Unfortunately and predictably—which also is unfortunate—as the need for medical supplies to combat the coronavirus has increased, so have efforts by unsavory companies and individuals to profit from that need, often by offering counterfeit and otherwise unauthorized products to unsuspecting buyers.  Two complaints filed last week highlight some of the harm caused by these activities and the important role trademarks can play in combating them.

3M Company v. Performance Supply, LLC

On Friday, 3M Company tackled efforts by Performance Supply to sell coveted, invaluable N-95 masks to New York City, filing a lawsuit in the Southern District of New York for trademark infringement, unfair competition, trademark dilution, and false advertising, among other things.  According to 3M’s complaint, Performance Supply issued a formal quote to New York City’s Office of Citywide Procurement offering to sell millions of N-95 masks for approximately $45 million dollars.  It reproduced the 3M trademarks and 3M SCIENCE. APPLIED TO LIFE slogan throughout the quote, referred to 3M’s St. Paul, Minnesota headquarters (Performance Supply is headquartered in NJ), and included other details designed to falsely signal to NYC that it was an authorized vendor, selling authentic products.  Most egregious, perhaps, was its offer to sell the masks at a 500-600% mark-up over 3M’s list price.  According to 3M, NYC was fooled and wrongly identified Performance Supply as a vendor of 3M products in later documentation.  3M’s complaint seeks an injunction, as well as profits, treble damages, and attorneys’ fees.  Notably, it also seeks an order requiring that any money collected—including attorneys’ fees and costs—be donated to one or more COVID-19 charities.

CoronaCide, LLC v. Wellness Matrix Group, Inc.

Earlier in the week, in the Middle District of Florida, CoronaCide, LLC, a company that makes COVID-19 test kits, sued Wellness Matrix Group, Inc. and George Todt for advertising and offering its test kits for sale.  CoronaCide is authorized by the FDA to distribute test kits to licensed healthcare practitioners.  It advertises and sells those kits to medical distribution companies, hospitals, city and state governments, all of whom will ensure that the kits are used at the point of care as required by the FDA.  The kits are not for at home use.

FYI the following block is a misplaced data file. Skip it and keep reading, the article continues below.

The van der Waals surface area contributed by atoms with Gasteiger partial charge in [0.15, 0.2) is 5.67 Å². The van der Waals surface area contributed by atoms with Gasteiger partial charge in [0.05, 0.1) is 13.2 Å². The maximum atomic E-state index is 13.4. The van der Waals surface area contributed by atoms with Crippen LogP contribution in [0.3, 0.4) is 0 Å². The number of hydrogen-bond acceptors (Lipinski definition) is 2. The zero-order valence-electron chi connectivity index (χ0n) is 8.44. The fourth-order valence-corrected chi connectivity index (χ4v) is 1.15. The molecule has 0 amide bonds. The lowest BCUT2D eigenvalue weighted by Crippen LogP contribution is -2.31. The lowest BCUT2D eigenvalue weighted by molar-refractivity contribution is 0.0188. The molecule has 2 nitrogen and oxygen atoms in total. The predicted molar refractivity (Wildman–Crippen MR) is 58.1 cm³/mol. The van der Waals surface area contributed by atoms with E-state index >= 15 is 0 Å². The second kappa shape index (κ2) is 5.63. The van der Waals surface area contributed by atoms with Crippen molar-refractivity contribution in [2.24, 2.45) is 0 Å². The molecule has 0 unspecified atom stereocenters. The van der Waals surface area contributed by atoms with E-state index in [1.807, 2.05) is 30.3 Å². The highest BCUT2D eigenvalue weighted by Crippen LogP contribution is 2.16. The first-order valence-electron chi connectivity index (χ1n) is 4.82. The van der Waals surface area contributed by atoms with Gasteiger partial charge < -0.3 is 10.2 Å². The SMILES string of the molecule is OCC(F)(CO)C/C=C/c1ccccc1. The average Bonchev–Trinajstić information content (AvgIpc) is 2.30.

In February 2020, Defendant George Todt, a representative of Wellness Matrix, sent a purchase order to CoronaCide for some of its test kits.  After discovering that both Todt and Wellness Matrix have been sued for fraud in the past, CoronaCide declined to sell to them.  Regardless, Defendants continued to offer CoronaCide test kits for sale on their site, using CoronaCide’s trademarks, copying text from CoronaCide’s own website, and reproducing CoronaCide’s other marketing materials.  Defendants advertised the kits as home test kits, which prompted Congress to send Defendants a letter asking for more information about the kits.  This, as well reports that consumers never received the kits they purchased from Wellness Matrix drew negative attention from the media.  The complaint includes claims for unfair competition and false advertising, and seeks to enjoin Defendants’ acts and to recover damages and attorneys’ fees.

Assuming the allegations in both complaints are generally accurate, shame on the defendants for their efforts to capitalize on a global health crisis.  Hopefully, these lawsuits will bring a swift end to their activities.  And, kudos to 3M for its commitment to donate any funds recovered to charity.